Short-term effects of neuromuscular electrical stimulation and ultrasound therapies on muscle architecture and functional capacity in knee osteoarthritis: a randomized study


CLINICAL REHABILITATION, vol.33, no.3, pp.418-427, 2019 (SCI-Expanded) identifier identifier identifier

  • Publication Type: Article / Article
  • Volume: 33 Issue: 3
  • Publication Date: 2019
  • Doi Number: 10.1177/0269215518817807
  • Journal Indexes: Science Citation Index Expanded (SCI-EXPANDED), Scopus
  • Page Numbers: pp.418-427
  • Keywords: Neuromuscular electrical stimulation, ultrasound therapy, knee osteoarthritis, functional capacity, THERAPEUTIC ULTRASOUND, QUADRICEPS MUSCLE, OLDER-ADULTS, WEAKNESS, PAIN, PERFORMANCE, MECHANISMS, MANAGEMENT, STRENGTH, EFFICACY
  • Recep Tayyip Erdoğan University Affiliated: Yes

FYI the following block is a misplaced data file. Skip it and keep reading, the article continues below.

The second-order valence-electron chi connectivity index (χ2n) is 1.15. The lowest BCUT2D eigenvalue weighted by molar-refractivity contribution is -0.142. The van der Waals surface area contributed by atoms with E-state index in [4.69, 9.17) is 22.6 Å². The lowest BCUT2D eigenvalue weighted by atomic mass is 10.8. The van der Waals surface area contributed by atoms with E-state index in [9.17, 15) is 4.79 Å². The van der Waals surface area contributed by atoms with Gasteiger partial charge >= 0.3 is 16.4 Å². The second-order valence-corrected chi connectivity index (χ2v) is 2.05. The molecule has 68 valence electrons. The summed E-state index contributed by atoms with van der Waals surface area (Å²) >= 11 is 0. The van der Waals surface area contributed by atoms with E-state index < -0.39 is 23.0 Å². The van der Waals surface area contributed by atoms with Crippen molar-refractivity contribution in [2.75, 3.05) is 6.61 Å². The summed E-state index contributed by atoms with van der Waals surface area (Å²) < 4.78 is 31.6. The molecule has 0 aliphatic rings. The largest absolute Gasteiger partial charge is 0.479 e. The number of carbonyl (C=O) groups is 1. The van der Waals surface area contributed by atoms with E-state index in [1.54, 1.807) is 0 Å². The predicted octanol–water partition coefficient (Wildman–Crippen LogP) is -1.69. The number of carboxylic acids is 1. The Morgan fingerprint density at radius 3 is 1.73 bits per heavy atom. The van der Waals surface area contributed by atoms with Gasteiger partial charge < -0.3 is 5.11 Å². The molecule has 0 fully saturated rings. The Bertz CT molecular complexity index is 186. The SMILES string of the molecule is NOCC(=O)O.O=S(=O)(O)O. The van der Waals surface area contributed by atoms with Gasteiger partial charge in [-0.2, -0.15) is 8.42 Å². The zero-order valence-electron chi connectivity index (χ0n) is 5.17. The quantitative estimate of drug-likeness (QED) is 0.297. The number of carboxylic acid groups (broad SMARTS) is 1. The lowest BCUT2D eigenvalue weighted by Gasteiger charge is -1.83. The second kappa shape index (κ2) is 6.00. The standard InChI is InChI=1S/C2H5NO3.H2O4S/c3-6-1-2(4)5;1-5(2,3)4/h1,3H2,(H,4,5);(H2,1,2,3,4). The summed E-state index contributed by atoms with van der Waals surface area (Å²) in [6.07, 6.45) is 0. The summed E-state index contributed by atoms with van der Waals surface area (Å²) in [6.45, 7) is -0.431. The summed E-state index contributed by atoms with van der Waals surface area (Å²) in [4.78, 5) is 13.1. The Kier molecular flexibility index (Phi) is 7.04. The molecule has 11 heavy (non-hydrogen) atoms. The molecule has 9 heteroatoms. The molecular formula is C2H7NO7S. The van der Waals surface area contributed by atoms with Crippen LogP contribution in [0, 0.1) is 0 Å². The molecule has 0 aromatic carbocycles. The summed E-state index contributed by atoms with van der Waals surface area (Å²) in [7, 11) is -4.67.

Objective: To determine the effects of ultrasound therapy and neuromuscular electrical stimulation (NMES) application on the muscle architecture and functional capacity in patients with knee osteoarthritis. Design: A randomized study. Subjects: A total of 60 patients with knee osteoarthritis. Interventions: Participants were randomized into one of the following two intervention groups, five days a week, for three weeks: the combination of NMES application, hot pack, and exercise therapy was applied to the NMES group. The combination of therapeutic ultrasound, hot pack and exercise therapy was applied to the ultrasound therapy group. Main measures: Subjects were evaluated for pain and functional capacity with the use of the visual analog pain scale (VAS), Western Ontario and McMaster Universities Arthritis Index (WOMAC), and 15 meter walking test. The muscle architecture (muscle thickness, pennation angle and fascicle length) was assessed from vastus lateralis and quadriceps femoris muscles bilaterally by ultrasonography. Results: Two groups presented significant improvements in all outcome measures before and after treatment (P < 0.01). There were significant improvements in VAS rest pain (P < 0.05), VAS activity pain (P < 0.05), WOMAC pain (P < 0.05), WOMAC stiffness score (P < 0.05), and WOMAC physical function (P < 0.05) for the ultrasound therapy group in comparison to the NMES group. NMES group exhibited more increases in the muscle thickness and fascicle length values when compared to ultrasound therapy group (P < 0.05). Conclusion: Ultrasound therapy appears to be an effective treatment in reducing pain and improving functional capacity. NMES application has more effects on the muscle architecture.